PACIS 2009 report: Designing Supply Chain Systems to Cope with Catastrophes

Designing Supply Chain Systems to Cope with Catastrophes

Pacific Asia Conference on Information Systems (PACIS)

PACIS 2009 Proceedings

Association for Information Systems Year 2009

Reeva LedermanUniversity of Melbourne,
Shera KurniaUniversity of Melbourne,
Joseph LedermanDeakin University, Australia,

This paper is posted at AIS Electronic Library (AISeL).


This paper asks whether technology supported business processes currently used in supply chain management systems (SCMS) are equipped for maintaining business activity in times of crisis. It considers how SCMS accommodate the attempts of Western governments to introduce initiatives for preserving the food supply during pandemics or any other catastrophic event when there is an actual or potential impact on supply or demand. When such events occur, food manufacture and distribution is interrupted, and demand patterns are suddenly altered to become less stable and less predictable. It finds that SCMS which emphasise low buffer stock, enabled by better information sharing among parties in the supply chain through the use of IT, pose serious problems for the maintenance of the food supply at critical times. This raises the question of how supply chain processes and technologies currently employed by the food and grocery industry accommodate the supply of essential goods at times of crisis. To address this question, this research in-progress intends to model the current systems to find out what processes and technologies are most appropriate for finding an equilibrium point between the commercial interests of industry in managing inventory efficiently and government objectives in maintaining the food supply.

Keywords: Supply chain systems, supply chain technologies, supply chain systems modelling.


Catastrophes during 2008, such as the tidal wave in Burma and the earthquake in China, have focused the world’s attention on how governments manage the distribution of food and fuel in situations of sudden shortfall and breakdowns in the normal distribution processes (Potera, 2008). Concern about possible pandemics such as those triggered by a human-to-human Avian influenza strain, add an extra dimension of anxiety with regard to how current food distribution systems are equipped to deal with chaotic situations and situations where the food chain needs to be protected from contagion (Fielding and Lam, 2007). In such situations there may be high rates of absenteeism from manufacturer to supermarket as a result of illness and food distribution centres may be closed or barely operating (Nieburg, 2005).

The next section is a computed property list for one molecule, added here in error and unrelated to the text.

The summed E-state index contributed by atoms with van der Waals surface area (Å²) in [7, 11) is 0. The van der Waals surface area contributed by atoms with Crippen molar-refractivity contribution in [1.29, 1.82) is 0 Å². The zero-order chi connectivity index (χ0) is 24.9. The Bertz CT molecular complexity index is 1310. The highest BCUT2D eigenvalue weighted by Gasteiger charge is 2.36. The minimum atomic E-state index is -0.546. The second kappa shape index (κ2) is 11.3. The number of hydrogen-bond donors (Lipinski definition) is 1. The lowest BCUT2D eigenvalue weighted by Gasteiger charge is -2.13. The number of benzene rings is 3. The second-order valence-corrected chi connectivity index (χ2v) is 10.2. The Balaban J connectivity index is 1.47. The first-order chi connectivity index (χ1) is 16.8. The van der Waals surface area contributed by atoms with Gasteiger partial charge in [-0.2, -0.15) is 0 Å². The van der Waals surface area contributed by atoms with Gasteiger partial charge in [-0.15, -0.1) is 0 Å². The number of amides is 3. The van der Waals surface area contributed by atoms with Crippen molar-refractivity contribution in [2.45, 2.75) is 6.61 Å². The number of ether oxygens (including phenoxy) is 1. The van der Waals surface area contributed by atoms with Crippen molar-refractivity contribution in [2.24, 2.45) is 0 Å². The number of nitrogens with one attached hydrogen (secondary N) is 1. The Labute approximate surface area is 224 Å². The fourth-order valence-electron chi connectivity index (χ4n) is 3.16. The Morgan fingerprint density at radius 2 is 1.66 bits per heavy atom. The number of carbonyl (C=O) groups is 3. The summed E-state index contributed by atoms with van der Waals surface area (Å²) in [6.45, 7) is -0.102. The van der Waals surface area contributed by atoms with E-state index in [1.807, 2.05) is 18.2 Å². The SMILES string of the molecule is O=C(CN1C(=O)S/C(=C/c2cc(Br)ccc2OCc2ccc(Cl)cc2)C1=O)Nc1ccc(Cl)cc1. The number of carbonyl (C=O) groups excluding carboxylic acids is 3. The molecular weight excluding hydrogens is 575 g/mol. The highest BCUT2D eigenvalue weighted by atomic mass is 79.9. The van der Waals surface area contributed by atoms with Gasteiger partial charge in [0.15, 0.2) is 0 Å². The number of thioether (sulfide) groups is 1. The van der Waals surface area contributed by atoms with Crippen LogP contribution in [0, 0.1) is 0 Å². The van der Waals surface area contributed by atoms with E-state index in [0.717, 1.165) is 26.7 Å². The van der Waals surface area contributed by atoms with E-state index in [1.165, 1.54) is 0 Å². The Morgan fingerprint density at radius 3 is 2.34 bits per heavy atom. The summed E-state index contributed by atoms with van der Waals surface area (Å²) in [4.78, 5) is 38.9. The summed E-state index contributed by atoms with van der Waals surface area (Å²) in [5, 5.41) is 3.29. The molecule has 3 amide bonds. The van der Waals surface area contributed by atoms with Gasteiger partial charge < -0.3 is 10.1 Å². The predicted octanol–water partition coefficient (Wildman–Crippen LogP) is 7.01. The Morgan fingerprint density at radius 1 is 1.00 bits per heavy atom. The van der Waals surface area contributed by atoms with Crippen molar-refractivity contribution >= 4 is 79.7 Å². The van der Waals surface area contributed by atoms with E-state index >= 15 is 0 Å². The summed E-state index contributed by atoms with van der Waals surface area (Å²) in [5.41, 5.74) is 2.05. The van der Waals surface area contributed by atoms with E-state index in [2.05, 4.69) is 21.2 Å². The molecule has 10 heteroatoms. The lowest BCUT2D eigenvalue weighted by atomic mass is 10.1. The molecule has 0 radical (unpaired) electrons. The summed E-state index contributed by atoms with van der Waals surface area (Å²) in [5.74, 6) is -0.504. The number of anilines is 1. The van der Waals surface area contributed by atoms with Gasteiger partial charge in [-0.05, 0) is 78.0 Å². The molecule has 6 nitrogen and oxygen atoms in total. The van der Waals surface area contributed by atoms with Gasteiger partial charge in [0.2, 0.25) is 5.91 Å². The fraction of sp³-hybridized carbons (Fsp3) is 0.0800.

Governments world wide have introduced recent initiatives to deal with possible food and fuel shortages in an emergency. Examples include voluntary recommendations to households with regard to food storage in Australia and New Zealand and strategies of the Homeland Security Council in the US for food distribution in the event of a pandemic. All of these strategies depend on governments and the public having access to stored goods.

However, these concerns about the food supply come at a time where sophisticated information systems and technologies are being used to deliberately reduce the amount of food in storage. One of the characteristics of modern supply chain systems is reduced need for the warehousing of excess supplies. This is achieved through communications technologies which make it possible to monitor stock levels across supply chains and for the various members of the chain to respond tactically to the information provided. A prime feature of modern systems is their ability to use technology to predict demand at each point in the supply chain so that resources are not tied up in excess inventory. 

This research-in-progress paper highlights a number of potential issues and challenges that may arise during a crisis in managing food supply using modern IT-enabled supply chain systems. The aims of the overall project are:

  • to examine whether technology supported business processes currently used in supply chain management systems are equipped for maintaining business activity in a time of crisis
  • to identify possible ways to adapt supply chain systems enabled by various information technologies (IT) in order to provide sufficient supply of food in times of threat to the food supply.

The achieve the above aims, the Australian grocery industry is used as the context of study. A multiple case study with a number of grocery industry participants was involved in this study. There are two stages involved in this project. The first stage is to identify the current product distribution and supply chain systems in Australia. This stage has been commenced. In the second stage, detailed explorations will be undertaken, through modeling, of how different technologies or approaches could reduce the risks inherent in current systems. The overall findings of the study so far show that there is an inconsistency between the objectives of government initiatives and the objectives and capabilities of current supply chain systems. In the later stage of the research, we will identify possible ways to adapt the current supply chain systems to enable them to provide sufficient food supply in times of crisis. This may require the involvement and support of government. Thus, findings of this overall research would offer valuable contributions to both theory and practice.